Two words have launched a thousand tweets and opened a new front in the generational wars.
Feeling completely clueless? OK, boomer.
The New York Times and NBC News last week picked up a trend from high-school halls and teens' TikTok accounts and deposited it in the national news. The Gen Z-generated phrase "OK, boomer" has turned into an epithet rallying the country's young against their forebears in collective mockery. The all-purpose reply is designed to disarm oldish people who dispense condescension dressed up as wisdom.
Green MP Chloe Swarbrick found herself riding the wave of media interest in the jibe after she dropped it into a speech in the House earlier this week, earning brickbats and bouquets on social media and hitting the headlines across the world.
The exchange was first revealed by Herald reporter Jason Walls and media from across the world picked up on the 25-year-old's cheeky use of the phrase, with outlets such as USA Today, Time Magazine, The Guardian and The Independent sharing the story.
Swarbrick herself acknowledged that not all her feedback was positive, taking to Facebook to say: "Today I have learnt that responding succinctly and in perfect jest to somebody heckling you about *your age* as you speak about the impact of climate change on *your generation* with the literal title of their generation makes some people very mad."
"So I guess millennials ruined humour. That, or we just need to pull ourselves up by our bootstraps and abstain from avocados."
• Watch: Green MP Chlöe Swarbrick drops casual 'OK boomer' during speech
• NZ Parliament's on-point response to 'OK boomer' TV gaffe
• Baby boomers worse than teens when it comes to drinking
• 'Dear Baby Boomers, stop complaining'
The mainstreaming of the meme made boomers mad - which basically proves Gen Z's point. Conservative radio personality Bob Lonsberry took to the Web on Monday to not-so-patiently explain that "being hip and flip" does not excuse "bigotry," and that "boomer" is in fact "the n-word of ageism."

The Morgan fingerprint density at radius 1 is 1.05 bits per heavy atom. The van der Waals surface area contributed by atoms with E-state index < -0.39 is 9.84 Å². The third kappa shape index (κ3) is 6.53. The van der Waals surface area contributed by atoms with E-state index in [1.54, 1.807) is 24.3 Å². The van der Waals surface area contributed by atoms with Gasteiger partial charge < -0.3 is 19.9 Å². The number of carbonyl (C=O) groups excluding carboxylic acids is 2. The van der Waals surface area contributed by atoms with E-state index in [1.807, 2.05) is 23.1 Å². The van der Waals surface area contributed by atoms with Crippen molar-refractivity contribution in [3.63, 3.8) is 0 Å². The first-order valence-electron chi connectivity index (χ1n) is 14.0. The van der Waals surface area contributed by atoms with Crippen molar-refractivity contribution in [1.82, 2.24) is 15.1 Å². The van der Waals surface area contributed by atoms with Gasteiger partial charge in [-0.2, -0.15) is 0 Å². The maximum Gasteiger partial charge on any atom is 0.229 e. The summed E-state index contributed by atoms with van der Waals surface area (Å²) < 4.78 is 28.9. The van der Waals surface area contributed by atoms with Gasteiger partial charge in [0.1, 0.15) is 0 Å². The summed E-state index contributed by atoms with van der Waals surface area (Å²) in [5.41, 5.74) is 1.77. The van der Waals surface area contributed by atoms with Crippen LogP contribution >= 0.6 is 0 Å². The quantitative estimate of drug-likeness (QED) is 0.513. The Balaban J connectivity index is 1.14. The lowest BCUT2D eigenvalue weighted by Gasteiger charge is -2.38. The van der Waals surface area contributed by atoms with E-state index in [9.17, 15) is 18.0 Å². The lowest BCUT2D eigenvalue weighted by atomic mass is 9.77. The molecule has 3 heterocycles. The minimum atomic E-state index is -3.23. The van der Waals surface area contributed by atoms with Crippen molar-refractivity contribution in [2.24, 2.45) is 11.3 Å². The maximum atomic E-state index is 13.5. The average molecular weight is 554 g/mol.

Then there's Gen X, dubbed by the media at various intervals as baby busters and 20-nothings. The names all imply a depressing sort of emptiness. So it's fitting that some in Gen Z seem to have forgotten that this in-between cohort exists at all and instead is lumping them in with the rest of the (relatively) elderly. Gen X is helping out by lumping themselves in with the boomers, and against those ungrateful kids.
Millennials have allied with Gen Z, and managed to vitiate the meme in the process by, basically, overdoing it. "OK, boomer" was fun and funny, so we said it about a million times on Twitter in the space of one day, and now it has become unfunny and lame. That's appropriate, too, for a generation that supposedly kills every good thing.
It makes sense that millennials are taking up arms with our Gen Z comrades - because we're the ones who have been maligned the most for the sin of our birth years. Gadgetry has stripped us of the capacity for meaningful human connection, or so the argument from self-help gurus, newspaper columnists and U.S. senators goes. The losers among us are basement-dwellers; the cool ones are profligates who refuse to contemplate the future. Blah, blah, avocado toast.
"OK, boomer" is appealing because, on the simplest level, it flips the script. Old people have been telling young people for years that they don't get it because they just haven't had the chance to learn. Now, young people have developed a cryptic code for telling old people that they're the ones who don't get it, and that failure is all the more flagrant because they have had countless chances to learn.
But the flipping is craftier than just that. What's important isn't that the kids are fighting back. It's that the kids are fighting back without really fighting at all. "OK, boomer" indicts not an argument and not an individual but an entire generation, or an entire generation's attitude - and it does it with two words dripping with dismissal. The Gen Z progenitors of this insolent slogan say they use it because they're inheriting a collapsing climate, an unequal economy and endless battles overseas that they didn't start. They're saying a lot with very little, and by saying very little they end up saying even more.
"OK, boomer" sends the message that the grown-ups have screwed up so totally, and are veering so speedily into irrelevance, that convincing them of anything is a waste of keyboard characters.
-Additional reporting, NZ Herald